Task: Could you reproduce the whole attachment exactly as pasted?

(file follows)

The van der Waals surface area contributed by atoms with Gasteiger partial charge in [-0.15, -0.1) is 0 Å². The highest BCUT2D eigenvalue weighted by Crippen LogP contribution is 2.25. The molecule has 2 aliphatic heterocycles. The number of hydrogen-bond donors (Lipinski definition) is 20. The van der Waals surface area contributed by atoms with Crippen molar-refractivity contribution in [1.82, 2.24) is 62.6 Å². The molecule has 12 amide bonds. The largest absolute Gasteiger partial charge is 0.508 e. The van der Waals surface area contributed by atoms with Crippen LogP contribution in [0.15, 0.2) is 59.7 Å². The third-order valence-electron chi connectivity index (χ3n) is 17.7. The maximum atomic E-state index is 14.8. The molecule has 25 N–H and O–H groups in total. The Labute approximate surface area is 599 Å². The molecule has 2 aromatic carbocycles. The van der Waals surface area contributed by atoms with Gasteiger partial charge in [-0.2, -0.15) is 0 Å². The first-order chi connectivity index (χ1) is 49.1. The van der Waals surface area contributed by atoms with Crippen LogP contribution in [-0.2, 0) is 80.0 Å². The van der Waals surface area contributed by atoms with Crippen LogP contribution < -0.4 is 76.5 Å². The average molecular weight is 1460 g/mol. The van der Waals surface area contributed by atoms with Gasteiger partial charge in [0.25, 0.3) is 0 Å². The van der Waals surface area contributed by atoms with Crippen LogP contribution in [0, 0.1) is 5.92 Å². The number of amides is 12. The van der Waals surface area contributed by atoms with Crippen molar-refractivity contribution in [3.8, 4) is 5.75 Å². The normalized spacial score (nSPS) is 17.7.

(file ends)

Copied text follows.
The van der Waals surface area contributed by atoms with Gasteiger partial charge in [-0.15, -0.1) is 0 Å². The highest BCUT2D eigenvalue weighted by Crippen LogP contribution is 2.25. The molecule has 2 aliphatic heterocycles. The number of hydrogen-bond donors (Lipinski definition) is 20. The van der Waals surface area contributed by atoms with Crippen molar-refractivity contribution in [1.82, 2.24) is 62.6 Å². The molecule has 12 amide bonds. The largest absolute Gasteiger partial charge is 0.508 e. The van der Waals surface area contributed by atoms with Crippen LogP contribution in [0.15, 0.2) is 59.7 Å². The third-order valence-electron chi connectivity index (χ3n) is 17.7. The maximum atomic E-state index is 14.8. The molecule has 25 N–H and O–H groups in total. The Labute approximate surface area is 599 Å². The molecule has 2 aromatic carbocycles. The van der Waals surface area contributed by atoms with Gasteiger partial charge in [-0.2, -0.15) is 0 Å². The first-order chi connectivity index (χ1) is 49.1. The van der Waals surface area contributed by atoms with Crippen LogP contribution in [-0.2, 0) is 80.0 Å². The van der Waals surface area contributed by atoms with Crippen LogP contribution < -0.4 is 76.5 Å². The average molecular weight is 1460 g/mol. The van der Waals surface area contributed by atoms with Gasteiger partial charge in [0.25, 0.3) is 0 Å². The van der Waals surface area contributed by atoms with Crippen LogP contribution in [0, 0.1) is 5.92 Å². The number of amides is 12. The van der Waals surface area contributed by atoms with Crippen molar-refractivity contribution in [3.8, 4) is 5.75 Å². The normalized spacial score (nSPS) is 17.7.